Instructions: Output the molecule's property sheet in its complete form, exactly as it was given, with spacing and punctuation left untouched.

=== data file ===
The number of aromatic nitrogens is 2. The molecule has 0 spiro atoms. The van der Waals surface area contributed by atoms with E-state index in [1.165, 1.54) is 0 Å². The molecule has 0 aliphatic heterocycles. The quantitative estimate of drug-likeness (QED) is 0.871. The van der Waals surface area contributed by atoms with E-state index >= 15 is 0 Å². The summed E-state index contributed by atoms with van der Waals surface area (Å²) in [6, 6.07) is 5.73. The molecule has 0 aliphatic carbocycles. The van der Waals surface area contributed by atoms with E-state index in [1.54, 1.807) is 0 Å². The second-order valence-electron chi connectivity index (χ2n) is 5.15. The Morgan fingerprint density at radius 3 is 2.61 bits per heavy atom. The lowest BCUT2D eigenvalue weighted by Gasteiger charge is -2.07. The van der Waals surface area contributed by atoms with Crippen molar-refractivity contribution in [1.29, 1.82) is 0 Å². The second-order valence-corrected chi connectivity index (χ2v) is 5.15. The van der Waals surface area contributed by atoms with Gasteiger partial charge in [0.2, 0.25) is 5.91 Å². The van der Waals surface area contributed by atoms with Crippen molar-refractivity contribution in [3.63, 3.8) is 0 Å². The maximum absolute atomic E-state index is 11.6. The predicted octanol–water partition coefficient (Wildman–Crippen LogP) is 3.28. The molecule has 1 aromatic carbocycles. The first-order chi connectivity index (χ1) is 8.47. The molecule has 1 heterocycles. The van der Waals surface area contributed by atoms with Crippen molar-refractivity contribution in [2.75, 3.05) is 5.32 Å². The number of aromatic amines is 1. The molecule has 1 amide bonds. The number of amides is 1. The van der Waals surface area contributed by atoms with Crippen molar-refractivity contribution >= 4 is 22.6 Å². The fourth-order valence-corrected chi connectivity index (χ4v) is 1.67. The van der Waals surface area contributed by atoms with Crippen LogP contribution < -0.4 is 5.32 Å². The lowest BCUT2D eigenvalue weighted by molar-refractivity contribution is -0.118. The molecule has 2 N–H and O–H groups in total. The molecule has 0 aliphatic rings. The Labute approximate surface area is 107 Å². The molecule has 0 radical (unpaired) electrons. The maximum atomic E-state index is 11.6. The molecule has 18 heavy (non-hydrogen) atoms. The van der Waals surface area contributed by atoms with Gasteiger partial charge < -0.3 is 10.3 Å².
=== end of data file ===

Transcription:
The number of aromatic nitrogens is 2. The molecule has 0 spiro atoms. The van der Waals surface area contributed by atoms with E-state index in [1.165, 1.54) is 0 Å². The molecule has 0 aliphatic heterocycles. The quantitative estimate of drug-likeness (QED) is 0.871. The van der Waals surface area contributed by atoms with E-state index >= 15 is 0 Å². The summed E-state index contributed by atoms with van der Waals surface area (Å²) in [6, 6.07) is 5.73. The molecule has 0 aliphatic carbocycles. The van der Waals surface area contributed by atoms with E-state index in [1.54, 1.807) is 0 Å². The second-order valence-electron chi connectivity index (χ2n) is 5.15. The Morgan fingerprint density at radius 3 is 2.61 bits per heavy atom. The lowest BCUT2D eigenvalue weighted by Gasteiger charge is -2.07. The van der Waals surface area contributed by atoms with Crippen molar-refractivity contribution in [1.29, 1.82) is 0 Å². The second-order valence-corrected chi connectivity index (χ2v) is 5.15. The van der Waals surface area contributed by atoms with Gasteiger partial charge in [0.2, 0.25) is 5.91 Å². The van der Waals surface area contributed by atoms with Crippen molar-refractivity contribution in [3.63, 3.8) is 0 Å². The maximum absolute atomic E-state index is 11.6. The predicted octanol–water partition coefficient (Wildman–Crippen LogP) is 3.28. The molecule has 1 aromatic carbocycles. The first-order chi connectivity index (χ1) is 8.47. The molecule has 1 heterocycles. The van der Waals surface area contributed by atoms with Crippen molar-refractivity contribution in [2.75, 3.05) is 5.32 Å². The number of aromatic amines is 1. The molecule has 1 amide bonds. The number of amides is 1. The van der Waals surface area contributed by atoms with Crippen molar-refractivity contribution >= 4 is 22.6 Å². The fourth-order valence-corrected chi connectivity index (χ4v) is 1.67. The van der Waals surface area contributed by atoms with Crippen LogP contribution < -0.4 is 5.32 Å². The lowest BCUT2D eigenvalue weighted by molar-refractivity contribution is -0.118. The molecule has 2 N–H and O–H groups in total. The molecule has 0 aliphatic rings. The Labute approximate surface area is 107 Å². The molecule has 0 radical (unpaired) electrons. The maximum atomic E-state index is 11.6. The molecule has 18 heavy (non-hydrogen) atoms. The van der Waals surface area contributed by atoms with Gasteiger partial charge < -0.3 is 10.3 Å².